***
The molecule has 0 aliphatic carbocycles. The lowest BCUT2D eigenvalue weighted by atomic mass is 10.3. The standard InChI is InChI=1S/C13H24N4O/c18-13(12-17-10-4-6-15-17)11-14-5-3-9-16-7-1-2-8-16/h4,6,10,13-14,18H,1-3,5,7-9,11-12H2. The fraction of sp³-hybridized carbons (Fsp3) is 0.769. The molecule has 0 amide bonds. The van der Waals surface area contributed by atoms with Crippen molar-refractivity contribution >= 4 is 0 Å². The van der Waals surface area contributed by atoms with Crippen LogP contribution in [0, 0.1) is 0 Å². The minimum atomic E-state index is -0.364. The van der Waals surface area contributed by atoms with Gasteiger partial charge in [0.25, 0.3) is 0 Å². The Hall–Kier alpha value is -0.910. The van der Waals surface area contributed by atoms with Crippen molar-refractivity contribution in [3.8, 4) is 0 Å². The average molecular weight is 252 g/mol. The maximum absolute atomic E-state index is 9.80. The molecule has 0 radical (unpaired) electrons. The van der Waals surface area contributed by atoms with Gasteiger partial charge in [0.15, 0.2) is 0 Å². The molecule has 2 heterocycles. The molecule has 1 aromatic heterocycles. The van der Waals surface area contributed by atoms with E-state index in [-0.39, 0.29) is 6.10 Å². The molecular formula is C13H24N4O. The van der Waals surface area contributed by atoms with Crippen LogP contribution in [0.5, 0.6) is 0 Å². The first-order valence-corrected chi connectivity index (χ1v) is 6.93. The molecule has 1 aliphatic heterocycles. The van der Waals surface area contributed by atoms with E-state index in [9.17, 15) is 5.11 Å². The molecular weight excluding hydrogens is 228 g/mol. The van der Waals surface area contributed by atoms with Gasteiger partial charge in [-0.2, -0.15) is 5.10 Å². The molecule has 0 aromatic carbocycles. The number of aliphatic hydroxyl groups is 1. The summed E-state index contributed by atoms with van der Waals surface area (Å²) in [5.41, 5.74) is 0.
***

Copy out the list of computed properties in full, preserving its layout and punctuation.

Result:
The molecule has 0 aliphatic carbocycles. The lowest BCUT2D eigenvalue weighted by atomic mass is 10.3. The standard InChI is InChI=1S/C13H24N4O/c18-13(12-17-10-4-6-15-17)11-14-5-3-9-16-7-1-2-8-16/h4,6,10,13-14,18H,1-3,5,7-9,11-12H2. The fraction of sp³-hybridized carbons (Fsp3) is 0.769. The molecule has 0 amide bonds. The van der Waals surface area contributed by atoms with Crippen molar-refractivity contribution >= 4 is 0 Å². The van der Waals surface area contributed by atoms with Crippen LogP contribution in [0, 0.1) is 0 Å². The minimum atomic E-state index is -0.364. The van der Waals surface area contributed by atoms with Gasteiger partial charge in [0.25, 0.3) is 0 Å². The Hall–Kier alpha value is -0.910. The van der Waals surface area contributed by atoms with Crippen molar-refractivity contribution in [3.8, 4) is 0 Å². The average molecular weight is 252 g/mol. The maximum absolute atomic E-state index is 9.80. The molecule has 0 radical (unpaired) electrons. The van der Waals surface area contributed by atoms with Gasteiger partial charge in [0.15, 0.2) is 0 Å². The molecule has 2 heterocycles. The molecule has 1 aromatic heterocycles. The van der Waals surface area contributed by atoms with E-state index in [-0.39, 0.29) is 6.10 Å². The molecular formula is C13H24N4O. The van der Waals surface area contributed by atoms with Crippen LogP contribution in [0.5, 0.6) is 0 Å². The first-order valence-corrected chi connectivity index (χ1v) is 6.93. The molecule has 1 aliphatic heterocycles. The van der Waals surface area contributed by atoms with E-state index in [9.17, 15) is 5.11 Å². The molecular weight excluding hydrogens is 228 g/mol. The van der Waals surface area contributed by atoms with Gasteiger partial charge in [-0.2, -0.15) is 5.10 Å². The molecule has 0 aromatic carbocycles. The number of aliphatic hydroxyl groups is 1. The summed E-state index contributed by atoms with van der Waals surface area (Å²) in [5.41, 5.74) is 0.